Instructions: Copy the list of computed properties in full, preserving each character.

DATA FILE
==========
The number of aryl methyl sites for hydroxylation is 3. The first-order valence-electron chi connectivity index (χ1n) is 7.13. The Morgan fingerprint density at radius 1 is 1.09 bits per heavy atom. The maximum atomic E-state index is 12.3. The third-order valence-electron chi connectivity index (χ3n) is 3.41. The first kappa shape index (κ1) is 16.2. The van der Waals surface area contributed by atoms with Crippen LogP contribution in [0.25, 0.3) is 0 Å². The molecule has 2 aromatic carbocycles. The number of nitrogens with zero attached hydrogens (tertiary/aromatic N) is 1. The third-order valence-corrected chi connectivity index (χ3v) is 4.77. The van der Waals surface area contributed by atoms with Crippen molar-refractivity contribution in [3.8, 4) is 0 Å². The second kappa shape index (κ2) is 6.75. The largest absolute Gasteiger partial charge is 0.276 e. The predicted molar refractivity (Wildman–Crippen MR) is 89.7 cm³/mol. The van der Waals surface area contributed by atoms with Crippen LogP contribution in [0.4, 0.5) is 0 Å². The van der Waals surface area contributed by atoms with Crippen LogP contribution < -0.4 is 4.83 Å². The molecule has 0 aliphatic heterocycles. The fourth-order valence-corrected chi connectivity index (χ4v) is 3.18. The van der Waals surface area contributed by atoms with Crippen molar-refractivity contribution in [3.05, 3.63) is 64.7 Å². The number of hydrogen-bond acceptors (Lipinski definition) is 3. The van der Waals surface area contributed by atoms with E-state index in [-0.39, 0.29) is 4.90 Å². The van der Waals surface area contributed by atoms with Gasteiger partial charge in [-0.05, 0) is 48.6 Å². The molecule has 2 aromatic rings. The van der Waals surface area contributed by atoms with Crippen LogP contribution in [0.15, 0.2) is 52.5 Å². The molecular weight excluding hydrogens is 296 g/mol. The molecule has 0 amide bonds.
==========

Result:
The number of aryl methyl sites for hydroxylation is 3. The first-order valence-electron chi connectivity index (χ1n) is 7.13. The Morgan fingerprint density at radius 1 is 1.09 bits per heavy atom. The maximum atomic E-state index is 12.3. The third-order valence-electron chi connectivity index (χ3n) is 3.41. The first kappa shape index (κ1) is 16.2. The van der Waals surface area contributed by atoms with Crippen LogP contribution in [0.25, 0.3) is 0 Å². The molecule has 2 aromatic carbocycles. The number of nitrogens with zero attached hydrogens (tertiary/aromatic N) is 1. The third-order valence-corrected chi connectivity index (χ3v) is 4.77. The van der Waals surface area contributed by atoms with Crippen molar-refractivity contribution in [3.8, 4) is 0 Å². The second kappa shape index (κ2) is 6.75. The largest absolute Gasteiger partial charge is 0.276 e. The predicted molar refractivity (Wildman–Crippen MR) is 89.7 cm³/mol. The van der Waals surface area contributed by atoms with Crippen LogP contribution in [0.4, 0.5) is 0 Å². The van der Waals surface area contributed by atoms with Crippen LogP contribution < -0.4 is 4.83 Å². The molecule has 0 aliphatic heterocycles. The fourth-order valence-corrected chi connectivity index (χ4v) is 3.18. The van der Waals surface area contributed by atoms with Crippen molar-refractivity contribution in [3.05, 3.63) is 64.7 Å². The number of hydrogen-bond acceptors (Lipinski definition) is 3. The van der Waals surface area contributed by atoms with E-state index in [-0.39, 0.29) is 4.90 Å². The van der Waals surface area contributed by atoms with Gasteiger partial charge in [-0.05, 0) is 48.6 Å². The molecule has 2 aromatic rings. The van der Waals surface area contributed by atoms with Crippen LogP contribution in [0.15, 0.2) is 52.5 Å². The molecular weight excluding hydrogens is 296 g/mol. The molecule has 0 amide bonds.